According to the Sunni tradition, if Islam is a legalistically oriented religion, concerned with the organization of human society, it follows that religious teaching must concern itself with matters of marriage and divorce, inheritance and ownership, commercial transactions and contractual dealings, government, banking, investment, credits, debts and so on.
The word Sunni derives from the sunnah, or example, of the Prophet, and indicates the orthodoxy of the majority community as opposed to the peripheral positions of schismatics who by definition must be in error.
www.shaikhsiddiqui.com /sunni.html   (1446 words)

  
 Highbeam Encyclopedia - Search Results for Sunni   (Site not responding. Last check: )
Sunni Muslims, constituting over 80% of all believers, follow the sunna, a code of practice based on the hadith collected in the Sihah Satta, six authentic...
Sunni Islam is the heir to the early central Islamic state, in its ackowledgement of the legitimacy of the order of succession of the first four...
Sunni orthodox Muslim, who accepts the Sunna (body of tradition) as of equal authority with the Koran.
www.encyclopedia.com /SearchResults.aspx?Q=Sunni   (869 words)

  
 Sunni Islam
Sunni Arabs are approximately 15 percent of Iraq's population; Sunni Kurds are approximately 20 percent.
Sunni Arabs are primarily of the Hanafi school, while Sunni Kurds are primarily of the Shafi'i school.
Iraqi Sunnis tend to regard themselves as descendants of and heirs to the golden age of Arab Islamic civilization, much of which took place under the Abbasid caliphate in Baghdad from the 8th to 13th centuries.
www.globalsecurity.org /military/world/iraq/religion-sunni.htm   (709 words)

  
 Who Are the Insurgents? Sunni Arab Rebels in Iraq by Amatzia Baram: Special Reports: U.S. Institute of Peace
Sunni insurgents generally claim one of three primary identity-based impetuses for their anti-American and antigovernment violence: Ba'th Party membership or affiliation with Saddam's regime, adherence to Islam, or tribal interests, values, and norms.
Another common denominator between traditional Sunni Muslims and Ba'this, or non-Ba'thi secular Sunni Arabs, was the privileged status that a large proportion of Sunni Arabs enjoyed under Ba'th rule relative to the Shi'i majority and the Kurds.
In the Sunni Arab parts of Iraq there are hundreds of small and medium-sized tribes and subtribal units, and some ten large tribal federations, the largest of which are the Dulaym and the Shammar Jarba.
www.usip.org /pubs/specialreports/sr134.html   (12009 words)

  
 The Origins of the Sunni/Shia split in Islam   (Site not responding. Last check: )
If you are already familiar with standard Sunni beliefs, you will immediately notice the addition to the shahadah regarding Imam Ali (ra), cousin of the Prophet (pbuh), husband of his daughter Fatima, father of Hassan and Hussein and the second person ever to embrace Islam.
Sunnis regard Ali as the fourth and last of the "rightly guided caliphs" (successors to Mohammed (pbuh) as leader of the Muslims) following on from Abu Bakr 632-634, Umar 634-644 and Uthman 644-656.
It should be of interest to know that a few decades ago, a group of Sunni and Shia scholars formed a center at al-Azhar by the name of "Dar al-Taqreeb al-Madhahib al-Islamiyyah" which translates into "Center for bringing together the various Islamic schools of thought".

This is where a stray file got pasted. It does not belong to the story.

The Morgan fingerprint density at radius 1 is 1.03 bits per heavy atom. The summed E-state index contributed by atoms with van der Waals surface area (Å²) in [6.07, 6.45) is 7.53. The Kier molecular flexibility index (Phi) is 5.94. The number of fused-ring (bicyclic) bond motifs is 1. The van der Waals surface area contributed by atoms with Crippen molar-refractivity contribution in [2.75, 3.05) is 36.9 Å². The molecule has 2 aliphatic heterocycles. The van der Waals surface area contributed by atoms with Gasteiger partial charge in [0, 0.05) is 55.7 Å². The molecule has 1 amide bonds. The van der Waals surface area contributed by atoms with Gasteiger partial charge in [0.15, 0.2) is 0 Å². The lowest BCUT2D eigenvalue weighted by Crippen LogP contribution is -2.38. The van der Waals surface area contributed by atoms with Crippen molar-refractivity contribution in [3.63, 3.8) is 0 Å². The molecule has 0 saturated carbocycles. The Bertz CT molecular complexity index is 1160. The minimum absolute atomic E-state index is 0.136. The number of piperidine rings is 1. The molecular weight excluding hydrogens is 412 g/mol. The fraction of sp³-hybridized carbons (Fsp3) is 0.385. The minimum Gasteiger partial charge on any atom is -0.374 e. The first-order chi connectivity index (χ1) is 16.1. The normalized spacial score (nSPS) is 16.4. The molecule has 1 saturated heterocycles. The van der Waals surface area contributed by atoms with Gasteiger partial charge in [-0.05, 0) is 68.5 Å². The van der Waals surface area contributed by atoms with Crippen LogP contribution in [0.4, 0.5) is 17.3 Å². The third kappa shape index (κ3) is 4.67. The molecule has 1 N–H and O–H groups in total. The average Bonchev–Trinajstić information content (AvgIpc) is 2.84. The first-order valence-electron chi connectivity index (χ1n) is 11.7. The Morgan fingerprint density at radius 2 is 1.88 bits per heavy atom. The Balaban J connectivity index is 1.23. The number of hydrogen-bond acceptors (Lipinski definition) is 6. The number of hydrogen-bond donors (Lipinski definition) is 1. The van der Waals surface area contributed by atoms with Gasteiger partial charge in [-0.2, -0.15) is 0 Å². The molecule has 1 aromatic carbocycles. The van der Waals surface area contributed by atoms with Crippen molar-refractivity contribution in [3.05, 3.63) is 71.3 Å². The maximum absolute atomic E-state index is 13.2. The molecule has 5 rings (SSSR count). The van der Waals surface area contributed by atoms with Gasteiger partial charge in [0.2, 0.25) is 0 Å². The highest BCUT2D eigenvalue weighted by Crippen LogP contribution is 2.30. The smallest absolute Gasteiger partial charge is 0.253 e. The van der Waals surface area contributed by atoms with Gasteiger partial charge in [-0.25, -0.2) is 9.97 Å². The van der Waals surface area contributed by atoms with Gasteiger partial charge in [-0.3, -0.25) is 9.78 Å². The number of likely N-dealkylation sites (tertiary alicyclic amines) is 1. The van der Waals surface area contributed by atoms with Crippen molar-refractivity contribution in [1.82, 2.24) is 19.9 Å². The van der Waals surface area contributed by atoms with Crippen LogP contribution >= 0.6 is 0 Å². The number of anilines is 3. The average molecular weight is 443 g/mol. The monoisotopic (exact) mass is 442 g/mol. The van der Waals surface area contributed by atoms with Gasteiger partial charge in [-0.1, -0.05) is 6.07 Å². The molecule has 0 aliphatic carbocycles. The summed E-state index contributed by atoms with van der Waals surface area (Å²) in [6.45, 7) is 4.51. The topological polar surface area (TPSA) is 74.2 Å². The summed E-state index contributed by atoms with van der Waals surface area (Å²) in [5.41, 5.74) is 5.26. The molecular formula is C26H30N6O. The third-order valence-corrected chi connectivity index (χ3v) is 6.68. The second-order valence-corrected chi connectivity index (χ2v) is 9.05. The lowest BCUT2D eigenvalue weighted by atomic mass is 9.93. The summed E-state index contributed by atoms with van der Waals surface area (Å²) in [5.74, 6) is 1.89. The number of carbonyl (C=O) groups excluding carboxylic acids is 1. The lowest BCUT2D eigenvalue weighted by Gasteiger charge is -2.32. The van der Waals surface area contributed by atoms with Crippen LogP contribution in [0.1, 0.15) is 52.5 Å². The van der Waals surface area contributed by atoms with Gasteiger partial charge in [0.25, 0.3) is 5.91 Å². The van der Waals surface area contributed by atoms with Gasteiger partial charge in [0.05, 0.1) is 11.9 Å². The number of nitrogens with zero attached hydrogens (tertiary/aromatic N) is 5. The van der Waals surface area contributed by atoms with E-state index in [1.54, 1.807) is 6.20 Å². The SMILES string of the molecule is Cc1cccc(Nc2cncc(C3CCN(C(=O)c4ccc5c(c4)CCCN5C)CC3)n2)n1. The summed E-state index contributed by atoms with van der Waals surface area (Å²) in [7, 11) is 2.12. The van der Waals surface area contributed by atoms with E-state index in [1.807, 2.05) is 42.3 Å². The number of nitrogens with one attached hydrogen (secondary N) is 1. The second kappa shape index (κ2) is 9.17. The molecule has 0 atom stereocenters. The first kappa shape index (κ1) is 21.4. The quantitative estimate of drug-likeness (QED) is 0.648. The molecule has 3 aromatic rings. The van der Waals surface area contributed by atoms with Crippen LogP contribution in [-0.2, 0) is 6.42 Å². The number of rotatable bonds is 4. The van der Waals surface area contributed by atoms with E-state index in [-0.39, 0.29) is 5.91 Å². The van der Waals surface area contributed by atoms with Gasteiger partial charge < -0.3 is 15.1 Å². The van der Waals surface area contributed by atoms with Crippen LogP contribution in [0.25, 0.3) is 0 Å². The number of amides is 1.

www.islamfortoday.com /shia.htm   (2301 words)

  
 The Seattle Times: Nation & World: Lost in the shuffle, Sunni Arabs ponder their role in new order
Several of the leading Sunni groups are boycotting the elections, and estimates for Sunni voter turnout in some areas are as low as 5 percent.
Sunni leaders insist that violence and lawlessness in most of their stronghold cities make free and safe elections virtually impossible.
Sunni leaders dismiss dire predictions that their strategy may backfire, insisting their withdrawal from the election won't have any long-term ramifications and may increase their power and popularity as an opposition force.
seattletimes.nwsource.com /html/nationworld/2002162049_sunnivote27.html   (1173 words)

  
 Sunni Islam   (Site not responding. Last check: )
Followers of the Sunni tradition are known as Sunnis or Sunnites, and often refer to themselves as the Ahlus Sunnah wal-Jamaa'h.
Modern Sunnis will admit that Ali ibn Abi Talib, the leader of one faction that clashed with the Umayyads, was a rightful caliph, but they argue that after Ali's death, the caliphate passed to the Umayyads.
Most Sunni accept the hadith collections of Buhkhari and Muslim as the most authentic (sahih, or correct), and grant a lesser status to the collections of other recorders.
www.worldhistory.com /wiki/S/Sunni-Islam.htm   (1290 words)

  
 WJLA - Sunni Vote Boycott May Not Hurt Community   (Site not responding. Last check: )
On the face of it, Sunni Arabs' plan not to participate in Iraq's Jan. 30 elections would appear to go against their own self interests, damaging their chance for representation in a new legislature that will draw up a permanent constitution expected to settle some of Iraq's most enduring racial and religious issues.
Sunnis would seem to be abandoning the future of the country to Shiites and Kurds.
If their campaign succeeds and Sunni Arab participation on Jan. 30 is negligible, the credibility of the elected assembly and the constitution it drafts could be greatly diminished.
www.wjla.com /headlines/0105/201537.html   (751 words)

  
 What Is the Difference Between Sunni and Shiite Muslims--and Why Does It Matter?
The Sunni branch believes that the first four caliphs--Mohammed's successors--rightfully took his place as the leaders of Muslims.